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How Employers Can Address Chronic Disease in the Workplace

February 21, 2024 from Canadian HRReporter

The prevalence of chronic diseases presents a substantial obstacle to the labour force, as evidenced by the fact that around 50% of the Canadian population is affected by at least one major chronic ailment. This number has been emphasized by GreenShield, who have referenced statistics from Statistics Canada (StatCan). The frequency of this phenomenon increases as individuals grow older, emphasizing the need for preventative interventions.


One positive aspect is that a significant proportion, specifically 80%, of these chronic diseases can be mitigated by implementing healthy lifestyle modifications. Nevertheless, the insufficiency of sufficient assistance hinders numerous Canadians from undertaking this profound endeavour, as highlighted by Greenshield in reference to prior research.


The Executive Vice President at GreenShield Health, Joe Blomeley, acknowledges the shared inadequacy in placing emphasis on preventive care within workplace health initiatives stating that “as a group of employers, we haven’t done a particularly good job around preventative care.” The current healthcare system, which is predominantly focused on acute care, is failing to effectively address the underlying causes of chronic diseases. The consequences have a significant impact on the workplace, as the burden of chronic diseases can be seen through increased rates of absenteeism and reduced productivity. Managing chronic diseases requires a substantial amount of time and focus, which presents difficulties for both personnel who are impacted and their teams.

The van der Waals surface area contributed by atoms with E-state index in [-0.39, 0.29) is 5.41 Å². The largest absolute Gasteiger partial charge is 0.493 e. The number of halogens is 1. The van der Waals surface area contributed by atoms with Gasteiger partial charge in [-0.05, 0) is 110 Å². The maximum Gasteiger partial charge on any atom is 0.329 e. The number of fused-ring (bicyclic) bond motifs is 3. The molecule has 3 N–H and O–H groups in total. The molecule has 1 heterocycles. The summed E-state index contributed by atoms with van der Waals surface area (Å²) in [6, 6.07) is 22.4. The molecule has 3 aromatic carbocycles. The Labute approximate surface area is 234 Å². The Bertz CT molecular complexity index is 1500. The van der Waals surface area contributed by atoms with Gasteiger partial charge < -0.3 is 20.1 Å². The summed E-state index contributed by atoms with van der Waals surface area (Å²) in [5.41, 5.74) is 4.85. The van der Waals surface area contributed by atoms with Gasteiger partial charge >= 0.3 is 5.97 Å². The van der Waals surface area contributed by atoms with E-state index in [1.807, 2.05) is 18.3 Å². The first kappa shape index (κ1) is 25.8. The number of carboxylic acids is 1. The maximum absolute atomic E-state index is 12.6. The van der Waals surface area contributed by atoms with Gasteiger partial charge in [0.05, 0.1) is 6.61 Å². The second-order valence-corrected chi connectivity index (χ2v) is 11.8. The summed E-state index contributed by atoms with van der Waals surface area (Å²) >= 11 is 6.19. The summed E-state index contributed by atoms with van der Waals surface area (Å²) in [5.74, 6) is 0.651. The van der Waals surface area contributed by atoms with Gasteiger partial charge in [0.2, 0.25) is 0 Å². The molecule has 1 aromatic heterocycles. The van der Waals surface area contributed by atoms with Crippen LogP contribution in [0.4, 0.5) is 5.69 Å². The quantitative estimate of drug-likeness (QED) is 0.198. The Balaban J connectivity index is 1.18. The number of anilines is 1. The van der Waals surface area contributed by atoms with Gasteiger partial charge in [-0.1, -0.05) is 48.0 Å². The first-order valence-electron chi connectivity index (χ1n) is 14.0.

The implementation of comprehensive workplace programs specifically designed to manage chronic illnesses is crucial for employers to respond to the call to action. Blomeley highlights the efficacy of structured programs in addressing the health requirements of employees, drawing comparisons to mental health initiatives. The establishment of these initiatives requires a methodical approach, firmly rooted in a strong business rationale. In order to provide real advantages for both employees and the firm, employers are required to assess the return on investment and health outcomes.


The role of leadership is crucial in cultivating a culture characterized by transparency and assistance. By sharing personal anecdotes and advocating for talks around chronic illnesses, the negative perception surrounding these conditions decreases, encouraging employees to seek help without apprehension of criticism.


The prioritization of chronic disease prevention and management is not only a concern for the well-being of employees, but rather a strategic necessity for firms wanting to prosper in a progressively competitive environment. Employers may enable their workers to enjoy healthier and more satisfying lives by investing in comprehensive workplace programs and cultivating a supportive atmosphere.




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